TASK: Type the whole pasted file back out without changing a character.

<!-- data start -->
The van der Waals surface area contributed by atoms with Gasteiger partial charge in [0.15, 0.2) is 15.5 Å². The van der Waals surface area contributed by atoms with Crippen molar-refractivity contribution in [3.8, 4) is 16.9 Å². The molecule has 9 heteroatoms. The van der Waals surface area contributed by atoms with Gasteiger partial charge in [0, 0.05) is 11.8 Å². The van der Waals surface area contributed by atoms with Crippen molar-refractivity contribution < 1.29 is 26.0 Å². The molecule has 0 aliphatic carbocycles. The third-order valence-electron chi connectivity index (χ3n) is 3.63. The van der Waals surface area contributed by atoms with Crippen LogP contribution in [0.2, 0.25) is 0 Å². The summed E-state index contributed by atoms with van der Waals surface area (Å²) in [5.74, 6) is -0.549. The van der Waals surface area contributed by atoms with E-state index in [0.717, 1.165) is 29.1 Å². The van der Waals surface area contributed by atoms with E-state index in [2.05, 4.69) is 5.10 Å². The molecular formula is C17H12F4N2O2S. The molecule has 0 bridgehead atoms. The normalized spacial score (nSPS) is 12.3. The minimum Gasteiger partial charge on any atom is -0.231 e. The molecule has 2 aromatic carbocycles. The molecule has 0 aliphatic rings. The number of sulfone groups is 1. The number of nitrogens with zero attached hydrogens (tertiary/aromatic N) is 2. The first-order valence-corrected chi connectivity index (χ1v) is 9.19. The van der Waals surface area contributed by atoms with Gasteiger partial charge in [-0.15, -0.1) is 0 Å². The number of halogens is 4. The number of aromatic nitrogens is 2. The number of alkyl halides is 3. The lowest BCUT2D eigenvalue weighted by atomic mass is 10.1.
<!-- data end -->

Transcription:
The van der Waals surface area contributed by atoms with Gasteiger partial charge in [0.15, 0.2) is 15.5 Å². The van der Waals surface area contributed by atoms with Crippen molar-refractivity contribution in [3.8, 4) is 16.9 Å². The molecule has 9 heteroatoms. The van der Waals surface area contributed by atoms with Gasteiger partial charge in [0, 0.05) is 11.8 Å². The van der Waals surface area contributed by atoms with Crippen molar-refractivity contribution < 1.29 is 26.0 Å². The molecule has 0 aliphatic carbocycles. The third-order valence-electron chi connectivity index (χ3n) is 3.63. The van der Waals surface area contributed by atoms with Crippen LogP contribution in [0.2, 0.25) is 0 Å². The summed E-state index contributed by atoms with van der Waals surface area (Å²) in [5.74, 6) is -0.549. The van der Waals surface area contributed by atoms with E-state index in [0.717, 1.165) is 29.1 Å². The van der Waals surface area contributed by atoms with E-state index in [2.05, 4.69) is 5.10 Å². The molecular formula is C17H12F4N2O2S. The molecule has 0 bridgehead atoms. The normalized spacial score (nSPS) is 12.3. The minimum Gasteiger partial charge on any atom is -0.231 e. The molecule has 2 aromatic carbocycles. The molecule has 0 aliphatic rings. The number of sulfone groups is 1. The number of nitrogens with zero attached hydrogens (tertiary/aromatic N) is 2. The first-order valence-corrected chi connectivity index (χ1v) is 9.19. The van der Waals surface area contributed by atoms with Gasteiger partial charge in [-0.15, -0.1) is 0 Å². The number of halogens is 4. The number of aromatic nitrogens is 2. The number of alkyl halides is 3. The lowest BCUT2D eigenvalue weighted by atomic mass is 10.1.